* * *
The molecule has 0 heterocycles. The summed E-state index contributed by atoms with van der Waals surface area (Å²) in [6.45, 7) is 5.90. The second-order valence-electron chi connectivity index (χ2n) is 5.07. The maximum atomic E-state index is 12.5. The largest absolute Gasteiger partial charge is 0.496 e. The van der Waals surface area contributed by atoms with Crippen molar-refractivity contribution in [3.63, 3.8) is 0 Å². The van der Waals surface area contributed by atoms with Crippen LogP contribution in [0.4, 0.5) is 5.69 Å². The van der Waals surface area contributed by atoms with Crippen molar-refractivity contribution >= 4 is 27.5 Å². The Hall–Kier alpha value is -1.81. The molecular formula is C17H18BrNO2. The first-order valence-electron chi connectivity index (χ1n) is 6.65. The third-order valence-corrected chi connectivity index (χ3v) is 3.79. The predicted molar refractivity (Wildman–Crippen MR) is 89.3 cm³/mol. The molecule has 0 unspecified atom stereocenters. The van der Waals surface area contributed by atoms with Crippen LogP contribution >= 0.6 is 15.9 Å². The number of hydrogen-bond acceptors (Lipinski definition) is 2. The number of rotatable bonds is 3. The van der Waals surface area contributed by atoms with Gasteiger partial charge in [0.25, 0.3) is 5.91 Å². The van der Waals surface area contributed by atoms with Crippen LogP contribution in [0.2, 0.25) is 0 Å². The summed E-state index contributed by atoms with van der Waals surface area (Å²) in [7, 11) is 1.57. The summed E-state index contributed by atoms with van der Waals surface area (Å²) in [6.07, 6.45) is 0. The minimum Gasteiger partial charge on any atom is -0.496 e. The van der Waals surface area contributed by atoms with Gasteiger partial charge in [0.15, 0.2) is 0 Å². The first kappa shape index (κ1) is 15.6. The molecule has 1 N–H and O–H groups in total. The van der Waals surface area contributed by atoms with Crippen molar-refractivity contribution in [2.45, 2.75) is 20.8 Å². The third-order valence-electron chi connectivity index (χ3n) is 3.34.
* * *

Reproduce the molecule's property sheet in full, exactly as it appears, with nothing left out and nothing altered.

The molecule has 0 heterocycles. The summed E-state index contributed by atoms with van der Waals surface area (Å²) in [6.45, 7) is 5.90. The second-order valence-electron chi connectivity index (χ2n) is 5.07. The maximum atomic E-state index is 12.5. The largest absolute Gasteiger partial charge is 0.496 e. The van der Waals surface area contributed by atoms with Crippen molar-refractivity contribution in [3.63, 3.8) is 0 Å². The van der Waals surface area contributed by atoms with Crippen LogP contribution in [0.4, 0.5) is 5.69 Å². The van der Waals surface area contributed by atoms with Crippen molar-refractivity contribution >= 4 is 27.5 Å². The Hall–Kier alpha value is -1.81. The molecular formula is C17H18BrNO2. The first-order valence-electron chi connectivity index (χ1n) is 6.65. The third-order valence-corrected chi connectivity index (χ3v) is 3.79. The predicted molar refractivity (Wildman–Crippen MR) is 89.3 cm³/mol. The molecule has 0 unspecified atom stereocenters. The van der Waals surface area contributed by atoms with Crippen LogP contribution >= 0.6 is 15.9 Å². The number of hydrogen-bond acceptors (Lipinski definition) is 2. The number of rotatable bonds is 3. The van der Waals surface area contributed by atoms with Gasteiger partial charge in [0.25, 0.3) is 5.91 Å². The van der Waals surface area contributed by atoms with Crippen LogP contribution in [0.2, 0.25) is 0 Å². The summed E-state index contributed by atoms with van der Waals surface area (Å²) in [7, 11) is 1.57. The summed E-state index contributed by atoms with van der Waals surface area (Å²) in [6.07, 6.45) is 0. The minimum Gasteiger partial charge on any atom is -0.496 e. The van der Waals surface area contributed by atoms with Gasteiger partial charge in [0.15, 0.2) is 0 Å². The first kappa shape index (κ1) is 15.6. The molecule has 1 N–H and O–H groups in total. The van der Waals surface area contributed by atoms with Crippen molar-refractivity contribution in [2.45, 2.75) is 20.8 Å². The third-order valence-electron chi connectivity index (χ3n) is 3.34.